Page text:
When it comes to selecting a primary care physician, you might be confused about the differences between internal medicine and family medicine. Both internists and family practitioners offer primary care and treat a wide range of health issues and concerns, but there are some differences.
At Prima Medicine, in Fairfax and South Riding, Virginia, our board-certified internal medicine providers offer comprehensive primary care and chronic condition care. To help you understand what’s involved in internal medicine and what it is an internist does, we’ve created this guide.
Take a moment to learn more about internal medicine, the differences between internists and family practitioners, and the ways your Prima Medicine provider can help you enjoy optimal health.
Internal medicine vs. family medicine
Internal medicine physicians, or internists, and family practitioners have some similarities. Both are primary care providers rather than specialists who treat one area of the body. As such, both are physicians who treat a wide range of illnesses and health concerns.
However, the main difference is the focus. Family practitioners have an overall view on health issues, and they treat all members of the family unit, from children to grandparents. Internists, on the other hand, focus on adults. Internists have intensive and comprehensive training on diseases and issues that affect men and women aged 18 years and older.
A closer look at internal medicine
As mentioned, an internist focuses on health issues that affect adults. This focus, however, covers a lot of ground. Here’s an in-depth look at the care internists can provide.
Seeing the big picture
Internists look at the “big picture” of a patient’s health. They know that everything is integrated, and so they look at the patient’s lifestyle, health history, and entire bodily system, to diagnose issues and help prevent problems from occurring.
Internists address a host of issues regarding adult medicine, including the following:
- Diabetes management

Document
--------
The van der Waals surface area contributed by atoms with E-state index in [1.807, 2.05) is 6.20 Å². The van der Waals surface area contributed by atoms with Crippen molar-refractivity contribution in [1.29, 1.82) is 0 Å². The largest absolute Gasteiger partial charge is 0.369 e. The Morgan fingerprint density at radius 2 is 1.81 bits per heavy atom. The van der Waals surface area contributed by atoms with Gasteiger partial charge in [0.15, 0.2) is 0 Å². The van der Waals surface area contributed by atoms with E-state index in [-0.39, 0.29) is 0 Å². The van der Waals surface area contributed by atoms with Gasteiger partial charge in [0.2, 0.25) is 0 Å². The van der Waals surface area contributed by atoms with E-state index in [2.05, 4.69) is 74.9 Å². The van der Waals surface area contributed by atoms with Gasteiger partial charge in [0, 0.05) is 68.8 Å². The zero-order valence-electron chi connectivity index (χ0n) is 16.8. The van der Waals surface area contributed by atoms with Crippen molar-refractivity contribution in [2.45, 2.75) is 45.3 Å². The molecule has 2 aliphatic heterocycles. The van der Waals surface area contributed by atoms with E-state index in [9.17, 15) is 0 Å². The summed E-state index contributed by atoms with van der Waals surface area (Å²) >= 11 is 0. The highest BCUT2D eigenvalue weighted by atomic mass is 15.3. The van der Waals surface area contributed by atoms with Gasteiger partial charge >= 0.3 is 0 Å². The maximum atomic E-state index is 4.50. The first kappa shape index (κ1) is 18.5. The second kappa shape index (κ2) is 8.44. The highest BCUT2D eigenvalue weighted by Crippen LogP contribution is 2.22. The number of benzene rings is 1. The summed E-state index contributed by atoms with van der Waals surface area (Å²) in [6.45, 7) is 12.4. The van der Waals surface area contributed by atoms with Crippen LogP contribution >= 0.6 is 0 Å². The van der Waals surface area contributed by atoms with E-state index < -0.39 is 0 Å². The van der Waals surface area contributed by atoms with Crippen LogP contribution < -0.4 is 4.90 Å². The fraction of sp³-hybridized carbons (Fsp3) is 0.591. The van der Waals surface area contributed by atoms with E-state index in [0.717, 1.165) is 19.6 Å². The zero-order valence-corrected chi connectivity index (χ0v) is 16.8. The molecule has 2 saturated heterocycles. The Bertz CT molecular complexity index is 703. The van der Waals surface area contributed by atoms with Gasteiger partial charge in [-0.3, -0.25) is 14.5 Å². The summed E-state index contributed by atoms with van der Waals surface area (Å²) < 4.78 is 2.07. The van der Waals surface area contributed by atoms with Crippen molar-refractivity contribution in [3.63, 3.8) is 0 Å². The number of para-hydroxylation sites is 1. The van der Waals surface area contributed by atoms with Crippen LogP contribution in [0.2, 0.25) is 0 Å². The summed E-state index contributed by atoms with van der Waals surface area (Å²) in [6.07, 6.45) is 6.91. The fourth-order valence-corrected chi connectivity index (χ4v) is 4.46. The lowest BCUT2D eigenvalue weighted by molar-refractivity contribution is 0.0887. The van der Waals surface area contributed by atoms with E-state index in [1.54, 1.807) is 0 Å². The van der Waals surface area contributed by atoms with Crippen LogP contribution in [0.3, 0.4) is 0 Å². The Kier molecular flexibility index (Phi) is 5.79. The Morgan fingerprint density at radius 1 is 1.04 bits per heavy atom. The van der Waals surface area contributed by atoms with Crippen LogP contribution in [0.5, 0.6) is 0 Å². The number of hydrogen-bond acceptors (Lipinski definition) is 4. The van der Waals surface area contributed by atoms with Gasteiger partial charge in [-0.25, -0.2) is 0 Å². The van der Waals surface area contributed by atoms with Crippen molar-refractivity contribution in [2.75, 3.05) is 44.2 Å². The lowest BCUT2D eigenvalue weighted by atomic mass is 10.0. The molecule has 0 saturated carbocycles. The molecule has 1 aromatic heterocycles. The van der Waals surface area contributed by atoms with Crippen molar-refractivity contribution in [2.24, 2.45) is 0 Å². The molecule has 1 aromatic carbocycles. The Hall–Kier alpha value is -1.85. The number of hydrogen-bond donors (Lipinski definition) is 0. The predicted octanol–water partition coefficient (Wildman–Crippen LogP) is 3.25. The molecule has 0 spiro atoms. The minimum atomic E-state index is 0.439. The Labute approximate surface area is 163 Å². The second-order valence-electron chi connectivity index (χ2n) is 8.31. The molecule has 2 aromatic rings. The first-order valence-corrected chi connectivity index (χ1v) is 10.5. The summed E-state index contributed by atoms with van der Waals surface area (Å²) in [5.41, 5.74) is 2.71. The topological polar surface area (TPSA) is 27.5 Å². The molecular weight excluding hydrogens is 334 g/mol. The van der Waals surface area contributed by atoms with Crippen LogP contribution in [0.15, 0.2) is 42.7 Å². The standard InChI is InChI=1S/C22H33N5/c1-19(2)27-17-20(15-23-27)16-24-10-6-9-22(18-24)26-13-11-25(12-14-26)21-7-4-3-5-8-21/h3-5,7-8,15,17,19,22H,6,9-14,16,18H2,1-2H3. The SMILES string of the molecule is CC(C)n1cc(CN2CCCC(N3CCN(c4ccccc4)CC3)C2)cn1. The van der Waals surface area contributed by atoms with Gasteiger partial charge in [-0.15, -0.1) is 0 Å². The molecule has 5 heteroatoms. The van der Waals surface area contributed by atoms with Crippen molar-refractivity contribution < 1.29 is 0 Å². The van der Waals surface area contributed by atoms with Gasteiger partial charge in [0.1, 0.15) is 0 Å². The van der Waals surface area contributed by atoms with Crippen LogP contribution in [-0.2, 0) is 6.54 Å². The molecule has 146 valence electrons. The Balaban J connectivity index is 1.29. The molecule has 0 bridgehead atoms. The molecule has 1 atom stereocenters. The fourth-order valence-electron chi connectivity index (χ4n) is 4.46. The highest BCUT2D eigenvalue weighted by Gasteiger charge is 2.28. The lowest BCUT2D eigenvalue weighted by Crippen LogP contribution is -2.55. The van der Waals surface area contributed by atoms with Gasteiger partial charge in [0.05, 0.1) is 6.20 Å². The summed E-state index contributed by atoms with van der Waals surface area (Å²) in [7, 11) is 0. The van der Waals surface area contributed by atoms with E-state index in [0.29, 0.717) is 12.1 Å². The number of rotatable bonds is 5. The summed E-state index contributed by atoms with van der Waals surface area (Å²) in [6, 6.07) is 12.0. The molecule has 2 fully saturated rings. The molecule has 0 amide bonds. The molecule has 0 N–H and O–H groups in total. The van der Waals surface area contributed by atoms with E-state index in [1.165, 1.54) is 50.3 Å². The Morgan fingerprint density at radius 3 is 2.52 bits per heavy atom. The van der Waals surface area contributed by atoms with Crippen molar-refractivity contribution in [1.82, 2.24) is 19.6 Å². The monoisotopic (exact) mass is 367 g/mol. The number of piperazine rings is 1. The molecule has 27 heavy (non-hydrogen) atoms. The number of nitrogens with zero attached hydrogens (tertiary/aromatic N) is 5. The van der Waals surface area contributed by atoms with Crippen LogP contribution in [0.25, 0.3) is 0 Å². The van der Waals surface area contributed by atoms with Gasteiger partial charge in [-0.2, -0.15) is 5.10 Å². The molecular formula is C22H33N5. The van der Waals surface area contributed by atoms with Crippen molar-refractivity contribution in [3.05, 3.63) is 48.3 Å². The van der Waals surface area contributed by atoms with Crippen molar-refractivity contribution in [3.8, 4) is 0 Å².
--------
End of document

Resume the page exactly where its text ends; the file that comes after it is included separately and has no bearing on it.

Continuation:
- Heart and blood pressure issues
- Weight and nutrition
- Chronic joint and bone conditions
- Viral infections and allergies
- Behavioral health
- Digestive issues
- Hormonal imbalances
- Annual physical exams
This list is by no means exhaustive, but know that no matter the need you have, an internist can either treat you or direct you to someone who can.
An eye on prevention
Internists are also focused on preventing health problems and optimizing health. For example, being obese can contribute to the development of a host of health issues, such as heart disease, high blood pressure, and Type 2 diabetes. So, if a patient starts gaining excess weight, an internist can design a plan to help them lose the pounds.
A central hub
Internal medicine physicians offer patient-centric, comprehensive care. In short, this means that they can act as the central hub for all of your health care needs. For example, if you have an ongoing chronic condition, such as diabetes, your internist can monitor your condition as well as coordinate with specialists, such as podiatrists, endocrinologists, and dietitians.
Patients often stay with their internal medicine provider for decades. This, in turn, can facilitate the development of trust and foster a deep connection between the health care provider and the patient. Your internist can treat your health issues and offer counseling and guidance to protect your health as your needs change over time.
To learn more about internal medicine and to see how this type of health care can help you, book an appointment online or over the phone with Prima Medicine today.